Other questions have been raised by American Shaman’s unusual reliance on former door-to-door vacuum cleaner salesmen, which has made it the target of a lawsuit in Ohio.
Sanders grew up in Kansas City and said that, at times, he had a difficult life. His father struggled with problems that were exacerbated by drinking and had “drifted away,” Sanders recalled.
When Sanders was 15, a Kansas jury convicted his father of involuntary manslaughter. The charge sent Stephen Vincent Sanders to the Kansas State Penitentiary.
Sanders, whose full name is Stephen Vincent Sanders II, has described himself as a class clown who wasn’t into school. He dropped out of Southwest High School but said he later got his GED.
He married and became a father. The couple, now divorced, owned two homes in Kansas City and additional property in Overland Park. There also was a Corvette, a Mercedes-Benz and jewelry that included a ladies Rolex Chronometer.
Federal prosecutors said it was a lifestyle financed by illegal marijuana sales. Sanders’ guilty plea earned him a 32-month prison sentence, though he said he served only about a year. Prosecutors also sought forfeiture of $2.5 million, the alleged amount of Sanders’ ill-gotten gains, which he said they collected.
“Oh, I had it,” Sanders said.
Sanders said he has never held a paycheck job. Even as a teenager he ran his own auto detailing business — at a family-owned car wash at 77th Street and Wornall Road.
His other businesses manufactured an assortment of goods, from teeth whiteners and self-tanning lotions to male enhancement products and vape juice, or e-liquids, for electronic cigarettes.
Without an attentive father, Sanders said he became close to his mother’s uncle, Denny Van Tuyl, who was 11 years his senior. By Sanders’ account, Van Tuyl became something of a big brother or father figure to him.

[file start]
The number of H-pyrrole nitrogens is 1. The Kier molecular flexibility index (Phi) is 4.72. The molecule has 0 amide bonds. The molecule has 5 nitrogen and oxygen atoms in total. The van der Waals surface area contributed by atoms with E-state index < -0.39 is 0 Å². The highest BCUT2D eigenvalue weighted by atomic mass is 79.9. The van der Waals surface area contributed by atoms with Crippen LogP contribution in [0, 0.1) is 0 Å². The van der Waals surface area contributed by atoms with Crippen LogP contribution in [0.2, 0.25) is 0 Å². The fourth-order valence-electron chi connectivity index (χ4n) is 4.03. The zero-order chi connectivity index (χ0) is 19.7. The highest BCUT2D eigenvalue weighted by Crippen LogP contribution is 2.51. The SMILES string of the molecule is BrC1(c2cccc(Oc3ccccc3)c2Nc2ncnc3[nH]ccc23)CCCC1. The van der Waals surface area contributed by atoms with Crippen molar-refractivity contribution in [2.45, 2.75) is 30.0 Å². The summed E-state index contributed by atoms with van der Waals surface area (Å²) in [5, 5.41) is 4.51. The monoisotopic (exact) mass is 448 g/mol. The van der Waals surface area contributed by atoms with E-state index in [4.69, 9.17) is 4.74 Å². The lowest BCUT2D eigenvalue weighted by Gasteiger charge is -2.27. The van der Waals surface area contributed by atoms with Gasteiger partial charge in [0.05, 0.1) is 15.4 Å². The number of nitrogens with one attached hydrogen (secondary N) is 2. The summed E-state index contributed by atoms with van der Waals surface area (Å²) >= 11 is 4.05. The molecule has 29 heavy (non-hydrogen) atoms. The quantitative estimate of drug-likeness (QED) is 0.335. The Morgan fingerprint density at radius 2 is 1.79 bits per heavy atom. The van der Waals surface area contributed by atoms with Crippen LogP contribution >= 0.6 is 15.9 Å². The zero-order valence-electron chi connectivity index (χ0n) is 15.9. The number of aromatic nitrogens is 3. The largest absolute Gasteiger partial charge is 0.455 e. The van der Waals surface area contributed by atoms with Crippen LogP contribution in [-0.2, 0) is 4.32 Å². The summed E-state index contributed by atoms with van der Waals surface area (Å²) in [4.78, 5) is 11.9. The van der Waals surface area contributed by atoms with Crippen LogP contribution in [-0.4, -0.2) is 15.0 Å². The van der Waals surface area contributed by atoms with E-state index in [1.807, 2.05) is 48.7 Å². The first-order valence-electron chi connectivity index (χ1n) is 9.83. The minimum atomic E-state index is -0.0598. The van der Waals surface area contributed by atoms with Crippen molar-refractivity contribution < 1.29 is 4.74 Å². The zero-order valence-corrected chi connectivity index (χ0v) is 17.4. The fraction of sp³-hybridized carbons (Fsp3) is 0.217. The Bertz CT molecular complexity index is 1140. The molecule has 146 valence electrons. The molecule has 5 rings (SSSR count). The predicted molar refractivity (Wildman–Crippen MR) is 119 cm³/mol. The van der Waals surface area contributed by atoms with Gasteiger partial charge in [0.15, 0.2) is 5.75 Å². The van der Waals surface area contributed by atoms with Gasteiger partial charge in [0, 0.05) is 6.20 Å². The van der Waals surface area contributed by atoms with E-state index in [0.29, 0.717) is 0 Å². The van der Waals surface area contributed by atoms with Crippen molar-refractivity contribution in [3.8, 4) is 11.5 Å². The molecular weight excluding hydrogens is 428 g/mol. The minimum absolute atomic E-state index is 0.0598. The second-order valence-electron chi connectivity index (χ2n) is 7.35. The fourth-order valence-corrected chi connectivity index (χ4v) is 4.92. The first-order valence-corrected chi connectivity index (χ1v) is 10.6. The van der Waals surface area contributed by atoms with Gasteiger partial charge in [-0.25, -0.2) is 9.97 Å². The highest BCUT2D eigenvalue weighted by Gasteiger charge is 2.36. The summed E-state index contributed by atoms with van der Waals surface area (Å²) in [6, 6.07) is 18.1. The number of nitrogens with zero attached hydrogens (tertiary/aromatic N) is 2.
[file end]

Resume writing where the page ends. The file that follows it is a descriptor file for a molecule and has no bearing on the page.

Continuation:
It was Van Tuyl’s cancer that led Sanders back to cannabis — this time for the possible curative powers of CBD after traditional medicine seemed to fail his uncle. Van Tuyl died in 2012.
It’s a story Sanders tells often. Personal experiences with CBD are often the drivers of those in the CBD business.
But is it legal?
For Sanders, shifting from witnessing CBD’s promise to marketing CBD products came slowly.
For starters, there was that marijuana conviction in his past.
“There was a lot of hesitation and homework to make sure this is legal, right?” he said. “I talked to a lot of attorneys.”
Convincing others of its legality was nearly as painstaking. Sanders said he approached smoke shops, chiropractors, vitamin and health stores. Each store that carried his early American Shaman CBD products did so after extensive education about its legality and effectiveness, he said.
At that point, Sanders sold only wholesale. The chiropractors and shop owners were his sales force.
All of that changed when Brendon Hodgson came along.